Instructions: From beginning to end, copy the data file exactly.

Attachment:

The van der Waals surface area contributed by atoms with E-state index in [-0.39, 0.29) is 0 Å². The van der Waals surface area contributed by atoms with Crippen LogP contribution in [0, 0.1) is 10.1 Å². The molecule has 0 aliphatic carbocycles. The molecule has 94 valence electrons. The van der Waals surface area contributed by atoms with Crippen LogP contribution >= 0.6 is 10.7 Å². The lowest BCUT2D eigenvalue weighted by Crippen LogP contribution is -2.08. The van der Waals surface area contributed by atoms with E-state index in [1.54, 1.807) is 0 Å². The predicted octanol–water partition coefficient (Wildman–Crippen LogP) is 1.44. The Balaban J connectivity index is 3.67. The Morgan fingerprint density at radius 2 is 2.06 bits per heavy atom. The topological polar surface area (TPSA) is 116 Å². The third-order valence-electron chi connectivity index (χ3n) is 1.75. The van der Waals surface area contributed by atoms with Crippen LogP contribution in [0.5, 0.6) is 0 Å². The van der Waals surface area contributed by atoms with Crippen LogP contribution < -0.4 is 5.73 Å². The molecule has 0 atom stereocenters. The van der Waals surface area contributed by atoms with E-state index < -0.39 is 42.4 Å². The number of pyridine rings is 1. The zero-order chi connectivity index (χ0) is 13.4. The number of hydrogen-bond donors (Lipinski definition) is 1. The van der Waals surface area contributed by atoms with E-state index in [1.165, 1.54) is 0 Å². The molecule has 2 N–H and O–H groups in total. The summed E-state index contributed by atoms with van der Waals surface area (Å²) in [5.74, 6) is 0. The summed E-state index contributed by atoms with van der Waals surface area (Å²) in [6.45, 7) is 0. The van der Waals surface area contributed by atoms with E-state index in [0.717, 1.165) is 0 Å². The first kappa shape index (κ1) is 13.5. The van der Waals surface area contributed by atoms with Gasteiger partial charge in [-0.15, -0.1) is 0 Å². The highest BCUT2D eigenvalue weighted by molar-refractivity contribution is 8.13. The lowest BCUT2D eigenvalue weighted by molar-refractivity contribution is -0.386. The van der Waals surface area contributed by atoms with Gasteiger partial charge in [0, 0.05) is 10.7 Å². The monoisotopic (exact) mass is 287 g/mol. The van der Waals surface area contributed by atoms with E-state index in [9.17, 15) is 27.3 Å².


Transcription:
The van der Waals surface area contributed by atoms with E-state index in [-0.39, 0.29) is 0 Å². The van der Waals surface area contributed by atoms with Crippen LogP contribution in [0, 0.1) is 10.1 Å². The molecule has 0 aliphatic carbocycles. The molecule has 94 valence electrons. The van der Waals surface area contributed by atoms with Crippen LogP contribution >= 0.6 is 10.7 Å². The lowest BCUT2D eigenvalue weighted by Crippen LogP contribution is -2.08. The van der Waals surface area contributed by atoms with E-state index in [1.54, 1.807) is 0 Å². The predicted octanol–water partition coefficient (Wildman–Crippen LogP) is 1.44. The Balaban J connectivity index is 3.67. The Morgan fingerprint density at radius 2 is 2.06 bits per heavy atom. The topological polar surface area (TPSA) is 116 Å². The third-order valence-electron chi connectivity index (χ3n) is 1.75. The van der Waals surface area contributed by atoms with Crippen LogP contribution in [0.5, 0.6) is 0 Å². The van der Waals surface area contributed by atoms with Crippen LogP contribution < -0.4 is 5.73 Å². The molecule has 0 atom stereocenters. The van der Waals surface area contributed by atoms with E-state index < -0.39 is 42.4 Å². The number of pyridine rings is 1. The zero-order chi connectivity index (χ0) is 13.4. The number of hydrogen-bond donors (Lipinski definition) is 1. The van der Waals surface area contributed by atoms with E-state index in [1.165, 1.54) is 0 Å². The molecule has 2 N–H and O–H groups in total. The summed E-state index contributed by atoms with van der Waals surface area (Å²) in [5.74, 6) is 0. The summed E-state index contributed by atoms with van der Waals surface area (Å²) in [6.45, 7) is 0. The van der Waals surface area contributed by atoms with E-state index in [0.717, 1.165) is 0 Å². The first kappa shape index (κ1) is 13.5. The van der Waals surface area contributed by atoms with Gasteiger partial charge in [-0.15, -0.1) is 0 Å². The highest BCUT2D eigenvalue weighted by molar-refractivity contribution is 8.13. The lowest BCUT2D eigenvalue weighted by molar-refractivity contribution is -0.386. The van der Waals surface area contributed by atoms with Gasteiger partial charge in [0, 0.05) is 10.7 Å². The monoisotopic (exact) mass is 287 g/mol. The van der Waals surface area contributed by atoms with E-state index in [9.17, 15) is 27.3 Å².